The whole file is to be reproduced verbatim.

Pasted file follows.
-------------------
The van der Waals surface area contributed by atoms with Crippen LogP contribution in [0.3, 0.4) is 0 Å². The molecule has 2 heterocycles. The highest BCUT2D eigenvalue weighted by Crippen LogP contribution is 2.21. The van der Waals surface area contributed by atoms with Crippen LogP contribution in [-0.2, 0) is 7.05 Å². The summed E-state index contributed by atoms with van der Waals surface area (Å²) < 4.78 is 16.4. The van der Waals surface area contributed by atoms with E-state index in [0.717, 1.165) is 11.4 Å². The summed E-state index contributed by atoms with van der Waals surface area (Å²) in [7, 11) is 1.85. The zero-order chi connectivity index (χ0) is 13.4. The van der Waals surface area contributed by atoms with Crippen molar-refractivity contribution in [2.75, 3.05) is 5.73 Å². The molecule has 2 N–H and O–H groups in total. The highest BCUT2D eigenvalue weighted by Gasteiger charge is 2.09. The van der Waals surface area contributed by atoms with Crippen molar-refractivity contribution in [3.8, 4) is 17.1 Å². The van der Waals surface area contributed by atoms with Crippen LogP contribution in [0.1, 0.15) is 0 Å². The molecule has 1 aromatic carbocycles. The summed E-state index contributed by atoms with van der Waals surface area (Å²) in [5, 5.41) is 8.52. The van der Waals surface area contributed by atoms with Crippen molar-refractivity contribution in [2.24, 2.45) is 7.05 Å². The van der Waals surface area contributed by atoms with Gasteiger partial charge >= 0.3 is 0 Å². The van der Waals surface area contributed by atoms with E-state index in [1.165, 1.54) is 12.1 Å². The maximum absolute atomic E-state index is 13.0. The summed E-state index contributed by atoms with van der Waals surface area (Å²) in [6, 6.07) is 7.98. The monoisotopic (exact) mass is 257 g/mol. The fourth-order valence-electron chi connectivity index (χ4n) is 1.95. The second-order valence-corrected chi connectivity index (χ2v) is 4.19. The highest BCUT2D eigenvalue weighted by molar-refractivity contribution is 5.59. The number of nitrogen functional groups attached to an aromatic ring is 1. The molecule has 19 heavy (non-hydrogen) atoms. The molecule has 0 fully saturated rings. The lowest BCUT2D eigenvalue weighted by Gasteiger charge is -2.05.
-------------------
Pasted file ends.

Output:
The van der Waals surface area contributed by atoms with Crippen LogP contribution in [0.3, 0.4) is 0 Å². The molecule has 2 heterocycles. The highest BCUT2D eigenvalue weighted by Crippen LogP contribution is 2.21. The van der Waals surface area contributed by atoms with Crippen LogP contribution in [-0.2, 0) is 7.05 Å². The summed E-state index contributed by atoms with van der Waals surface area (Å²) < 4.78 is 16.4. The van der Waals surface area contributed by atoms with E-state index in [0.717, 1.165) is 11.4 Å². The summed E-state index contributed by atoms with van der Waals surface area (Å²) in [7, 11) is 1.85. The zero-order chi connectivity index (χ0) is 13.4. The van der Waals surface area contributed by atoms with Crippen molar-refractivity contribution in [2.75, 3.05) is 5.73 Å². The molecule has 2 N–H and O–H groups in total. The highest BCUT2D eigenvalue weighted by Gasteiger charge is 2.09. The van der Waals surface area contributed by atoms with Crippen molar-refractivity contribution in [3.8, 4) is 17.1 Å². The van der Waals surface area contributed by atoms with Crippen LogP contribution in [0.1, 0.15) is 0 Å². The molecule has 1 aromatic carbocycles. The summed E-state index contributed by atoms with van der Waals surface area (Å²) in [5, 5.41) is 8.52. The van der Waals surface area contributed by atoms with Crippen molar-refractivity contribution in [2.24, 2.45) is 7.05 Å². The van der Waals surface area contributed by atoms with Gasteiger partial charge >= 0.3 is 0 Å². The van der Waals surface area contributed by atoms with E-state index in [1.165, 1.54) is 12.1 Å². The maximum absolute atomic E-state index is 13.0. The summed E-state index contributed by atoms with van der Waals surface area (Å²) in [6, 6.07) is 7.98. The monoisotopic (exact) mass is 257 g/mol. The fourth-order valence-electron chi connectivity index (χ4n) is 1.95. The second-order valence-corrected chi connectivity index (χ2v) is 4.19. The highest BCUT2D eigenvalue weighted by molar-refractivity contribution is 5.59. The number of nitrogen functional groups attached to an aromatic ring is 1. The molecule has 19 heavy (non-hydrogen) atoms. The molecule has 0 fully saturated rings. The lowest BCUT2D eigenvalue weighted by Gasteiger charge is -2.05.